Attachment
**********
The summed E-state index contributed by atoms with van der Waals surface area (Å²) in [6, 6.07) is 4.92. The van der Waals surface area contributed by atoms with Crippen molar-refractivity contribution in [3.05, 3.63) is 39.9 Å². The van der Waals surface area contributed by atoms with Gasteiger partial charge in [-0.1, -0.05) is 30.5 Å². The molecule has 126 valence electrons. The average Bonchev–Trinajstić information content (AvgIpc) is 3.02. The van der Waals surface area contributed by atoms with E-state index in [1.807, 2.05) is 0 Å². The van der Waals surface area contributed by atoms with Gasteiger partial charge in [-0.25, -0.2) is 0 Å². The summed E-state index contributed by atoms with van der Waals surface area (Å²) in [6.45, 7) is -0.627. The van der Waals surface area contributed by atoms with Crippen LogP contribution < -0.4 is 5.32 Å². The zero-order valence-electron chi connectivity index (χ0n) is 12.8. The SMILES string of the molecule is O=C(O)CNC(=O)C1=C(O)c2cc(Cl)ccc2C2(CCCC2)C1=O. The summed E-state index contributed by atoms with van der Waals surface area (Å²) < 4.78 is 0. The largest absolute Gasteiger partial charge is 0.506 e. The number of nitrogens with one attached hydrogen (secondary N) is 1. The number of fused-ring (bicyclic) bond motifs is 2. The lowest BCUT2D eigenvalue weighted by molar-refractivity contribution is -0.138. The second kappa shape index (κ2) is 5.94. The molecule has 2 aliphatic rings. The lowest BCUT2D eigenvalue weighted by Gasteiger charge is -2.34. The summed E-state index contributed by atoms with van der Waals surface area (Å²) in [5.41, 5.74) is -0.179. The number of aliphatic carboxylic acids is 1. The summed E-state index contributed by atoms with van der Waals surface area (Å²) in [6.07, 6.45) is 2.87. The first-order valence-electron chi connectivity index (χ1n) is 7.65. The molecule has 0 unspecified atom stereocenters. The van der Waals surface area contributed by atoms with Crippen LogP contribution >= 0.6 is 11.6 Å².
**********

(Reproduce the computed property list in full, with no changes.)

The summed E-state index contributed by atoms with van der Waals surface area (Å²) in [6, 6.07) is 4.92. The van der Waals surface area contributed by atoms with Crippen molar-refractivity contribution in [3.05, 3.63) is 39.9 Å². The van der Waals surface area contributed by atoms with Gasteiger partial charge in [-0.1, -0.05) is 30.5 Å². The molecule has 126 valence electrons. The average Bonchev–Trinajstić information content (AvgIpc) is 3.02. The van der Waals surface area contributed by atoms with E-state index in [1.807, 2.05) is 0 Å². The van der Waals surface area contributed by atoms with Gasteiger partial charge in [-0.25, -0.2) is 0 Å². The summed E-state index contributed by atoms with van der Waals surface area (Å²) in [6.45, 7) is -0.627. The van der Waals surface area contributed by atoms with Crippen LogP contribution < -0.4 is 5.32 Å². The zero-order valence-electron chi connectivity index (χ0n) is 12.8. The SMILES string of the molecule is O=C(O)CNC(=O)C1=C(O)c2cc(Cl)ccc2C2(CCCC2)C1=O. The summed E-state index contributed by atoms with van der Waals surface area (Å²) < 4.78 is 0. The largest absolute Gasteiger partial charge is 0.506 e. The number of nitrogens with one attached hydrogen (secondary N) is 1. The number of fused-ring (bicyclic) bond motifs is 2. The lowest BCUT2D eigenvalue weighted by molar-refractivity contribution is -0.138. The second kappa shape index (κ2) is 5.94. The molecule has 2 aliphatic rings. The lowest BCUT2D eigenvalue weighted by Gasteiger charge is -2.34. The summed E-state index contributed by atoms with van der Waals surface area (Å²) in [5.41, 5.74) is -0.179. The number of aliphatic carboxylic acids is 1. The summed E-state index contributed by atoms with van der Waals surface area (Å²) in [6.07, 6.45) is 2.87. The first-order valence-electron chi connectivity index (χ1n) is 7.65. The molecule has 0 unspecified atom stereocenters. The van der Waals surface area contributed by atoms with Crippen LogP contribution >= 0.6 is 11.6 Å².